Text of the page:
Chickens as Pets
Chickens really can make wonderful pets, they are intelligent and entertaining, quick to make friends with their human carers and the vast majority of hens are very gentle.
Not only do they make rewarding companions but they come with the added bonus of providing eggs for the family!
What Breed of Chicken Should I Choose?
There are many varieties of chicken to choose from, starting with breeds such as the tiny Dutch Bantams all the way up to the massive breeds such as the Jersey Giant.
Whether one keeps hybrids or a pure breed is entirely down to personal preference. It is also worth bearing living conditions in mind – some pure varieties are not so hardy when it comes to free ranging in the garden. The lifespan also varies between breeds, average life expectancy for a chicken is anywhere from 6 to 12 years, generally speaking the smaller the breed the longer it lives.
The most common varieties for the backyard layer are the hybrids, non-show varieties created by crossing particular breeds of chicken, such as the Black Rock which is produced from a Rhode Island Red cock and a Barred Plymouth Rock hen. Hybrids tend to be much better layers, some continuing to lay every day even throughout Winter so producing 250-300 eggs yearly. These varieties do not breed true.
Pure Breed Chickens
Pure breed chickens will breed true and can be used for exhibition, however they will not lay every day and do have more of a tendency to “go broody” – i.e. stop laying and refuse to leave the nest. Typically they will lay 100-250 eggs per year but this varies greatly from one individual to the next.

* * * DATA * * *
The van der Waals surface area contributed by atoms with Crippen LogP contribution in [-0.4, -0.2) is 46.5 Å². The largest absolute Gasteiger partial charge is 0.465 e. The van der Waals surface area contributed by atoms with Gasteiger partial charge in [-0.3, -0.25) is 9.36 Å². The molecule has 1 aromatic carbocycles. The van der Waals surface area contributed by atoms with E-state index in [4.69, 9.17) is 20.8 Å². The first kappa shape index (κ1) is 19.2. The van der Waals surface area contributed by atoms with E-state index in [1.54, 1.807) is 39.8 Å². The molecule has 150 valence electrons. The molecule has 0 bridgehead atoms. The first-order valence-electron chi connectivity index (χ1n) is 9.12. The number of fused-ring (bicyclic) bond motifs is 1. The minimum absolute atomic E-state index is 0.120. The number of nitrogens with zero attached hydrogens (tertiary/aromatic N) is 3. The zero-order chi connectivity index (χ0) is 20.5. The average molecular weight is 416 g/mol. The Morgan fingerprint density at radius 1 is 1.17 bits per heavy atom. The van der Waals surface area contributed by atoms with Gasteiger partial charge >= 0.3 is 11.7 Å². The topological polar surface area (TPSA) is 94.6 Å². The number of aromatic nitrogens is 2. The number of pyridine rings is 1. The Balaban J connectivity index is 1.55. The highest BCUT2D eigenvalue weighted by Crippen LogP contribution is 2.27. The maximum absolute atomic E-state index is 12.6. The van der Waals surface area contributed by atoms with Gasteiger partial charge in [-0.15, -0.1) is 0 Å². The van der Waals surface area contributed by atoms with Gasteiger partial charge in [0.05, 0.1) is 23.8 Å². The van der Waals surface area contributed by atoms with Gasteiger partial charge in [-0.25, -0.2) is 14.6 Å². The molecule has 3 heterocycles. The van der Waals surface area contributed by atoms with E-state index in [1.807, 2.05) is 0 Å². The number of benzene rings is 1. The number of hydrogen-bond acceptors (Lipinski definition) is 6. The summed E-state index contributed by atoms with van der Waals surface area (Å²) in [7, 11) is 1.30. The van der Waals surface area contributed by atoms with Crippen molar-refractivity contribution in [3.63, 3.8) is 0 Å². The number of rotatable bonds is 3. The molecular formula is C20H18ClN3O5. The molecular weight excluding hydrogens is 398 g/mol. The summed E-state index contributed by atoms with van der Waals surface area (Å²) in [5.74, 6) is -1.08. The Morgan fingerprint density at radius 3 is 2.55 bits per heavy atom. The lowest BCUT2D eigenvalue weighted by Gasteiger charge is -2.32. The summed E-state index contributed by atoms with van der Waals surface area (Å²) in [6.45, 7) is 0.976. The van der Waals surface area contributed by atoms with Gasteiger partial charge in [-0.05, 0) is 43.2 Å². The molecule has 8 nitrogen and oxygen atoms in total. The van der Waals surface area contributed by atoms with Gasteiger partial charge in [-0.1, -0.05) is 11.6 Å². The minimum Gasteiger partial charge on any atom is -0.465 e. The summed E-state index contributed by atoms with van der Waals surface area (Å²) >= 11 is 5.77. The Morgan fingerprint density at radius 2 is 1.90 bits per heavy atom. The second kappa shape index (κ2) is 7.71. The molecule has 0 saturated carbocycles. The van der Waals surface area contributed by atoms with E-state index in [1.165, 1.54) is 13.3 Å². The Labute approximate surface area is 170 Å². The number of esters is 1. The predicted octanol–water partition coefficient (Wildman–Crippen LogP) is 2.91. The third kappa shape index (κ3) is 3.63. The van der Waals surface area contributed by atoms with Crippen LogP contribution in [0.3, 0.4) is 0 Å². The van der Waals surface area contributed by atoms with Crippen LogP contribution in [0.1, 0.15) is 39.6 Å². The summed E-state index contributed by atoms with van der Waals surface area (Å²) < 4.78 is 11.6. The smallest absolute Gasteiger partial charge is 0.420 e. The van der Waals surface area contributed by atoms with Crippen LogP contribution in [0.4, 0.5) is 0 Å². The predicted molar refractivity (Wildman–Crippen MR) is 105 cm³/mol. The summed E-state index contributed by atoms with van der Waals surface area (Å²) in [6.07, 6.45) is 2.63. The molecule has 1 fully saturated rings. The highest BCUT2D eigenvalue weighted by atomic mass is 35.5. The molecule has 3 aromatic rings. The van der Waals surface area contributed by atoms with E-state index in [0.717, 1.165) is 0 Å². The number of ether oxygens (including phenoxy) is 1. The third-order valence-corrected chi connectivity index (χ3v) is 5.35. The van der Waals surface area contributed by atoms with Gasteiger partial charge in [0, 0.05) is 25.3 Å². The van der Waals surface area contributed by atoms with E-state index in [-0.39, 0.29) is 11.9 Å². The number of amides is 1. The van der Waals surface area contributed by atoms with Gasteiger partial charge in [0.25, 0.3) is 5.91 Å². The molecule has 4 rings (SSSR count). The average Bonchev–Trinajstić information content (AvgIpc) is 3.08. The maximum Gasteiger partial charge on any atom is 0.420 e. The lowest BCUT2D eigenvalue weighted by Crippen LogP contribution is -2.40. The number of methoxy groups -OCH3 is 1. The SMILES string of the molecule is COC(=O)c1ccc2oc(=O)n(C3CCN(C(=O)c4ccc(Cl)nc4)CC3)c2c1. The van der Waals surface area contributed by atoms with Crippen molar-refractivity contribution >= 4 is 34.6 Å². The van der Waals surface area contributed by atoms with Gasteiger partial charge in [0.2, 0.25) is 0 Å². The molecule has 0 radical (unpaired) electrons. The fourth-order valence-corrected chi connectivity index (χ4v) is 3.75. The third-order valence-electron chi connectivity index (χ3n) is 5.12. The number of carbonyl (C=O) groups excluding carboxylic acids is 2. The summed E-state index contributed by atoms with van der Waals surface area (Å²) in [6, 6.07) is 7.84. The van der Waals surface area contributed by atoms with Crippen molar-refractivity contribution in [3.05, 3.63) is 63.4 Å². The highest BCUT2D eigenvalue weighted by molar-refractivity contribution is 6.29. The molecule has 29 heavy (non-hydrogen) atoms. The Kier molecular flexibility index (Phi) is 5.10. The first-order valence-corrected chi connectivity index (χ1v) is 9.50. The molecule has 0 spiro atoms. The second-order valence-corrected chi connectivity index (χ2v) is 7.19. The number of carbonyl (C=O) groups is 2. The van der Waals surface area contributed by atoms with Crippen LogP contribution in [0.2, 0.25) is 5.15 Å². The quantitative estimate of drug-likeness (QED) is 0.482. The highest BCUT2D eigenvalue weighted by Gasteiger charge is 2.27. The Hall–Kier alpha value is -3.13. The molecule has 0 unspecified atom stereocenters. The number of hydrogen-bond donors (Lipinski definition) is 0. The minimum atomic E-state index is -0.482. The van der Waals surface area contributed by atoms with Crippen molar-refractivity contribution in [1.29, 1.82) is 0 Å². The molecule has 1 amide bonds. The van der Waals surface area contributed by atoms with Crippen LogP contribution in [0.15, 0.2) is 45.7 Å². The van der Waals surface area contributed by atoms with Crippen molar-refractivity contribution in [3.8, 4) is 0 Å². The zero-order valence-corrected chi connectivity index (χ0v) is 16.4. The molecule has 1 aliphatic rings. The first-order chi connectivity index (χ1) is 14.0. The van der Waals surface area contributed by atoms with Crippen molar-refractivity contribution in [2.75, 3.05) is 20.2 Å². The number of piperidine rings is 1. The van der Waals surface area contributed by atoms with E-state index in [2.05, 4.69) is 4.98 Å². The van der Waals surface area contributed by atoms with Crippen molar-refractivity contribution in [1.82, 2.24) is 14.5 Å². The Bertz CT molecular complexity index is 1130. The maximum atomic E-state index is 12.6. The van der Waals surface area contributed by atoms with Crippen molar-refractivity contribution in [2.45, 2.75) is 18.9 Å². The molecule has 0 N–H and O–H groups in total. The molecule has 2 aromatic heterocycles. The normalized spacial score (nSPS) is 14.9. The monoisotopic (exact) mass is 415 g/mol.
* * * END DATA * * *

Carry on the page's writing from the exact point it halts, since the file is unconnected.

Where to Source your Chickens
Ideally one should obtain chickens directly from a breeder or from a rescue centre (e.g. the British Hen Welfare Trust). A few hybrids are generally the best start for a beginner.
Pet shops are probably best avoided, as the conditions in which the birds were bred cannot be seen. Auctions should certainly be avoided unless you are very experienced and know exactly what you are looking at (for instance it is not unknown for cocks to be auctioned as hens), even then they are hazardous as the risk of spread of disease at such events is quite high.
The safest option is usually to find a producer of the breed/hybrid that you want and visit them to meet the birds and see the environment. The breeder should also be able to show you how to clip the feathers on a wing to reduce the risk of free range birds escaping, should you wish to do so.
The age of chickens when they are sold varies, as a beginner it is usually best to get point of lay (POL) hens, or hens that are just coming up to POL. POL is usually around sixteen to twenty weeks in hybrids, but will be later in pure breeds.
While it is possible to buy chicks, these have special care requirements and are not suitable for beginners. Rescue hens such as those from British Hen Welfare Trust are obviously older.